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Complex Rhythmic Auditory-Motor Skills in Children with Developmental Coordination Disorder (DCD)

Complex Rhythmic Auditory-Motor Skills in Children with Developmental Coordination Disorder (DCD)

Session 2

Presenter Name:Chantal Carrillo

School/Affiliation:McMaster University

Co-Authors:Andrew Chang, John Cairney, Devin McAuley, and Laurel J. Trainor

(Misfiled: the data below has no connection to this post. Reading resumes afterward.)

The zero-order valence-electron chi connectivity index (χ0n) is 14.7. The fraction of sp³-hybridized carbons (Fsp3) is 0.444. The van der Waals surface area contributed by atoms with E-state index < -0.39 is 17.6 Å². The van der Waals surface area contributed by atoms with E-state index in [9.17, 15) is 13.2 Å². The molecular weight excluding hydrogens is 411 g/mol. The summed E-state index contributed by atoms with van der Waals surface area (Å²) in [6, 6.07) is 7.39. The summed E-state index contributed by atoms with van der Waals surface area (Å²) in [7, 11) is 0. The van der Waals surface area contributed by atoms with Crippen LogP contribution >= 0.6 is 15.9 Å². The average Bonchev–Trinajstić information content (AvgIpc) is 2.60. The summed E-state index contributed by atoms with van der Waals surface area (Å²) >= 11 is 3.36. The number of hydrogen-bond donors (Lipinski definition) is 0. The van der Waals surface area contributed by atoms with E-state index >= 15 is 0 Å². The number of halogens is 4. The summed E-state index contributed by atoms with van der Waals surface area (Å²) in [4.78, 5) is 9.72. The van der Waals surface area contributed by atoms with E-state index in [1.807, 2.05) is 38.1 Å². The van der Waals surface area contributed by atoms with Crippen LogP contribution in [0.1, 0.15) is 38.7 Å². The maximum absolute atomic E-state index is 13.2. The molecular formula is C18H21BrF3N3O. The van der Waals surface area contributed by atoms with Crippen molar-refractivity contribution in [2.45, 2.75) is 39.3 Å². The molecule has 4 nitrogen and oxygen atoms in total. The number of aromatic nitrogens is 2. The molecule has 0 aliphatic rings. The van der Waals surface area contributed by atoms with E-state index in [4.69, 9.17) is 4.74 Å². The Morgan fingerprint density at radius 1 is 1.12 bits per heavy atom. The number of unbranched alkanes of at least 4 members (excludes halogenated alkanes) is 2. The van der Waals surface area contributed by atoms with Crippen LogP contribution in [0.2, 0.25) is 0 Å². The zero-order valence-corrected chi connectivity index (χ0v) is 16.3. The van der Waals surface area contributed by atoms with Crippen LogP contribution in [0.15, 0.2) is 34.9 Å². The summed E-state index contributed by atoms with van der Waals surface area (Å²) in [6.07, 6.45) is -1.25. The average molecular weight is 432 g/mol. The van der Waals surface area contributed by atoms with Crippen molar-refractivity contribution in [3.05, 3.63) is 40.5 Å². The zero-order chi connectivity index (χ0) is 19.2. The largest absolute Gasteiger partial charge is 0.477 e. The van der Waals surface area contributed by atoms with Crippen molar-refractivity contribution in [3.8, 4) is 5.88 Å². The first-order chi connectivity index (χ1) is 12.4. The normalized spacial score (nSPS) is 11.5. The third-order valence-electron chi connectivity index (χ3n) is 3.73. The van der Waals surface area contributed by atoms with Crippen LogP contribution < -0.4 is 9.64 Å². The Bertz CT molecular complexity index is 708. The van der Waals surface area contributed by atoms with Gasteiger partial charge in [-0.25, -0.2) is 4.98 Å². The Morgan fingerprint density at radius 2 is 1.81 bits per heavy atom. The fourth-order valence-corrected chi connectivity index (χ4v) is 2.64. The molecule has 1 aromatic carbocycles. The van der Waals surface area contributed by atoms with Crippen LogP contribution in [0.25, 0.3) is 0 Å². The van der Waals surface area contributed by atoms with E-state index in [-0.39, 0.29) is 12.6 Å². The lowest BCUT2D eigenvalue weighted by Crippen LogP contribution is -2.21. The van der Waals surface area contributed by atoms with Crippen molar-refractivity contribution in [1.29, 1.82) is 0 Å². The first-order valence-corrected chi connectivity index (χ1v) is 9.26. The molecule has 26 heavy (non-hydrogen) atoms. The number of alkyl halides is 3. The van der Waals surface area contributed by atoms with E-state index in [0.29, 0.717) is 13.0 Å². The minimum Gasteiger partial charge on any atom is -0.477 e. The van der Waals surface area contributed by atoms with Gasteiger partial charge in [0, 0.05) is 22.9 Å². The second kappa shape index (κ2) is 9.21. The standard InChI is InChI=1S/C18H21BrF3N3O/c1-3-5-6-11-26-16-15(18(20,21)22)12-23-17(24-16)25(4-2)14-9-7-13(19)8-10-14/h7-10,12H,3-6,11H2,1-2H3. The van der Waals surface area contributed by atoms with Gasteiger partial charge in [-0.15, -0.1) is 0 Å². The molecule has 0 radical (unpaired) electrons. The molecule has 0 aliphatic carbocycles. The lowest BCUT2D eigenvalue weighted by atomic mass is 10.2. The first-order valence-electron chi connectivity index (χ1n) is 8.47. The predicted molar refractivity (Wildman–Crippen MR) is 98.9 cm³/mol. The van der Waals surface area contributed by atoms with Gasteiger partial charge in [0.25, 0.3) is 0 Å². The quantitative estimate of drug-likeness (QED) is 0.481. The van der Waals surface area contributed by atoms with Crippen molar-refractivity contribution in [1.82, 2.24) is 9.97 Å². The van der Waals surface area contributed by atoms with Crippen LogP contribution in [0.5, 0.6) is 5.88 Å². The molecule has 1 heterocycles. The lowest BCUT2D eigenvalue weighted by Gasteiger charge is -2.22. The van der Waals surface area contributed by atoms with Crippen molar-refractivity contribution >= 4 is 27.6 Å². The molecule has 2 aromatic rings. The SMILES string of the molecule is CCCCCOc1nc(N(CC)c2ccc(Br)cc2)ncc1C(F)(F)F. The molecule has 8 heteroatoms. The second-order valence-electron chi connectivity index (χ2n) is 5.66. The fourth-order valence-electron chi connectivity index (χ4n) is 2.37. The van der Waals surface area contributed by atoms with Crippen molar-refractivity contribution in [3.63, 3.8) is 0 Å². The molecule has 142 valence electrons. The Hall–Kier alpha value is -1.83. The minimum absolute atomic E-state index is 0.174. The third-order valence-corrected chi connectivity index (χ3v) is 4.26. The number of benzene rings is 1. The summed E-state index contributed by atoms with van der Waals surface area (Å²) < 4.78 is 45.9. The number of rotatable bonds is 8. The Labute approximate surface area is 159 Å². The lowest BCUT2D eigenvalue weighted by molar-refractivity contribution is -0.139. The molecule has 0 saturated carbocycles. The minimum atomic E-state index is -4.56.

Developmental coordination disorder (DCD) is a neurodevelopmental disorder involving deficits in motor coordination. Children show deficits in motor and visual-motor timing, but auditory and auditory-motor timing has not been well studied, despite its importance for speech and music perception and production. Given previous research showing motor areas are involved in auditory time perception, we hypothesized children with DCD would have impaired auditory-motor synchronization. Our first study investigated simple auditory-motor synchronization abilities in children with DCD (n=21) compared to typically developing (TD) children (n=22) aged 7-10 and explored whether auditory rhythmic stimuli could help children with DCD execute rhythmic motor movements. We tested tapping consistency when: tapping alone, with a metronome, continuation tapping (maintaining tapping after metronome stops), and tapping to the beat of musical excerpts. Data showed a significant group effect in which the DCD group had lower tapping consistency scores than the TD group across all three conditions. Both groups also showed higher consistency scores when an auditory cue was present. In our second study, we are aiming to measure more complex auditory-motor synchronization skills in children with DCD. We propose an experimental design similar to the first tapping study, with children performing a full body “step-clap” movement along to auditory stimuli. We will measure synchronization of the hands and feet to the stimuli, as well as inter-limb coordination. The results are important for informing whether auditory-motor training may confer additional benefit over motor training alone for children with DCD, compared to conventional interventions based on motor function.

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